On July 1st or August 1st of this year, depending on how things go, I will be moving into an apartment in a co-op building in the Kew Gardens area of Queens, G-d willing. It has been nearly a year since I moved back from Seattle and this is only the first apartment in which I am actually going to be not just temporarily dwelling.
Friends in High Places
It all started when I was making the decision to move back to New York from Seattle. Publisher extraordinaire David Boles predicted that I would eventually move back to New York and he was correct. I came to the realization that living in Seattle was great for me from the standpoint of having good friends but not so good from the standpoint of living in a solid Jewish community. I felt as though I wanted to live somewhere where I could have a choice of places to pray and where I could get a good kosher hamburger if I wanted to do so.
One of the first things that I needed to do before moving was to find a place where I could temporarily stay while I rounded up the resources necessary to move into a more permanent dwelling place. It fell down to a very good friend of mine who was kind and gracious enough to let me stay with him. He initially told me that he would rather I stay for a couple of months but this arrangement changed as I started to do things for him and he found me to be helpful and so I ended up staying until the end of April. At that point he asked me to find somewhere else to live and so I commenced my search for an apartment.
I took my search to the Washington Heights because I knew it to be an inexpensive place to live. At one point, a few years ago, I had the possibility of living in Washington Heights for about $225 per month. There was a catch, of course. The catch was that the room was pretty small. I ended up living in a room of similar size for about twice as much on the Upper West Side. In my more recent searches on the Upper West Side I have found that the rents have mushroomed out of control, particularly for someone with my present income and marriage status – I certainly couldn’t afford to live in an apartment by myself.
I was getting ready to go to one apartment in Washington Heights when a friend stopped me and asked me if I would consider living in his apartment during the week and simply find somewhere to stay for Friday and Saturday night – for only four hundred dollars per month. That was a few hundred dollars cheaper than the place in Washington Heights and would be comfortably situated on the Upper West Side again. I figured that it wouldn’t be too difficult to find places to stay Friday and Saturday night and at worst, one or the other of my parents would get to see me for the weekend – I knew they wouldn’t argue with that.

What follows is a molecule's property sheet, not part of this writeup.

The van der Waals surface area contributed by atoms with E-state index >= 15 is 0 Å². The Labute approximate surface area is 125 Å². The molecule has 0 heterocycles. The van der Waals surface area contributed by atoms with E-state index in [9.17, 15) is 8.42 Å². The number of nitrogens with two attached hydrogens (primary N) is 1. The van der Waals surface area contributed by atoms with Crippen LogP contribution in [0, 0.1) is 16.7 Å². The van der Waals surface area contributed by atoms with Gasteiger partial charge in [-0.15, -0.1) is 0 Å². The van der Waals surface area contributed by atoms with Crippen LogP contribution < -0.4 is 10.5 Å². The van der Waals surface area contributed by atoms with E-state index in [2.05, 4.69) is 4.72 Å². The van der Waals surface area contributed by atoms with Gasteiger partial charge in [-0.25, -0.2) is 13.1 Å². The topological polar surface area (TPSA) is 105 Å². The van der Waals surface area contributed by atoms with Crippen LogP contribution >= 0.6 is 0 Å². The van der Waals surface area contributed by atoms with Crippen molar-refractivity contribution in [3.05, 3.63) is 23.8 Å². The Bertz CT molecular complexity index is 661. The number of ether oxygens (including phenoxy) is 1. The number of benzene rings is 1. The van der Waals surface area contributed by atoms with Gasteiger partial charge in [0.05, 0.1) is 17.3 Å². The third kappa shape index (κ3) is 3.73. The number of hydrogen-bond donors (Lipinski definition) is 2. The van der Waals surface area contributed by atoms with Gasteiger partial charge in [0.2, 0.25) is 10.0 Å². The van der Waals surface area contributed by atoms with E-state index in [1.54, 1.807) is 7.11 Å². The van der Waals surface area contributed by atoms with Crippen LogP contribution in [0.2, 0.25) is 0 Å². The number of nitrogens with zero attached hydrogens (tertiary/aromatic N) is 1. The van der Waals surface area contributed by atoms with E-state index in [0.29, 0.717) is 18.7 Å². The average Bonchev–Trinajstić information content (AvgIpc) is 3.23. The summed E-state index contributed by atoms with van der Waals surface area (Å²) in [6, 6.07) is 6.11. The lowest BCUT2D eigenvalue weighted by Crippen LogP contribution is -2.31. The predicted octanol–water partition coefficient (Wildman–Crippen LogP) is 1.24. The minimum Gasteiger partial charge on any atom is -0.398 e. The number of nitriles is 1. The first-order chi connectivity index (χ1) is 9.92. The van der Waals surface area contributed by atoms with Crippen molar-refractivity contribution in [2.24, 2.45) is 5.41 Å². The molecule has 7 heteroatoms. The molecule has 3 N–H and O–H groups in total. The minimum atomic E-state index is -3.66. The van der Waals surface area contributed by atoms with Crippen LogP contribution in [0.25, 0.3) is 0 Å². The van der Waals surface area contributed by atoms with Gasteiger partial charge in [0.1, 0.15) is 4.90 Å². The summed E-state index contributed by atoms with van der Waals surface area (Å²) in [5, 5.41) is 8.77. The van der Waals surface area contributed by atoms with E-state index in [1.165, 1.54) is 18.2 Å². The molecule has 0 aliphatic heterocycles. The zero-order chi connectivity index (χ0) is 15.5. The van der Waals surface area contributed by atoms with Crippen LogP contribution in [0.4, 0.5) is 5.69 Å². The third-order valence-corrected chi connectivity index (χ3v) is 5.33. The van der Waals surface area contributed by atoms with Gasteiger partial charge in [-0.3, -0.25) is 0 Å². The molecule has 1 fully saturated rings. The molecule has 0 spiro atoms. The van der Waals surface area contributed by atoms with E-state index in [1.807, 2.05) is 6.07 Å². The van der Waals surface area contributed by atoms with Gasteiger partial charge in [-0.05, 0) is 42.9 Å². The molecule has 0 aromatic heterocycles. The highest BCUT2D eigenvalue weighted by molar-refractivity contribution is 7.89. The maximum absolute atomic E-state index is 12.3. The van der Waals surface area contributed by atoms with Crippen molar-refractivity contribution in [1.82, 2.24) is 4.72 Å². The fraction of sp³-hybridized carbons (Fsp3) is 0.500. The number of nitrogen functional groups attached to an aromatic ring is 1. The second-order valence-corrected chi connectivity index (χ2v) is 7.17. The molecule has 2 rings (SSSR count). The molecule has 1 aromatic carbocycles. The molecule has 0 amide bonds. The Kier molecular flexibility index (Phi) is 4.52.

Transition to Queens
As much as my mother loved having me every other weekend, she thought that perhaps it was not so great for me to have to find a place to stay every single weekend and that I should have, so to speak, a more permanent dwelling place. She told me that she had decided that she and my father were going to help me with finances to actually purchase an apartment. When my mother and stepfather went to Washington Heights to look for apartments for sale, they came back disappointed and stated emphatically that the apartments were overpriced and too small. They also told me that they had been told by Jewish people that were “like me” that there were a lot of people “like me” in the Kew Gardens area of Queens and that I might like living there.
I was just a little bit hesitant about the prospect of living in Queens because my friends had always told me that it is “far away.” Being a person who likes to experience things before I believe them (though I do put some stock in the numbers generated by MetaCritic) I decided that the best thing would be if we were to actually go to Kew Gardens and see what it was like there. My mother was kind enough to find a realtor who set us up with a few apartments to see and off we went. We looked at apartment after apartment that all went for around $170K.
They were nice apartments and I took plenty of notes comparing and contrasting them. The last apartment, however, stood out. For one, it was about one and a half times bigger than any of the other apartments we had seen. There was no information sheet on the apartment available so I asked the realtor for one and was shocked to find out that the price was just as much as the other apartments we had seen – I thought it would be significantly more. The kitchen was a dream, the living room had more than enough space not just for comfortable television watching / Wii playing but for having serious Friday night meals with numerous guests. That is something that is very important to me.
I discovered that the apartment building was co-op owned and that I would be in fact purchasing a share – so I would have to apply to the co-op board. They sent me a laundry list of things that I would need to submit to them. They included two personal letters of reference that had to be signed by a notary public and two business references that came from either banks or brokerages. I know of no brokers and am fortunate to have two bank accounts but as of this writing it is four business days since I paid $10 to get a reference letter from Bank of America and I have not received it. This ten dollar letter could be the only thing that makes the difference between my moving into this apartment in July or August because co-op boards do not meet that regularly and my moving in is dependant on their accepting me.
This apartment in Queens is certainly not where I thought I would be living when I moved out of my two bedroom two bath apartment in West Seattle but I am pleased that a year after moving back to New York, I will have a place that I can call my own.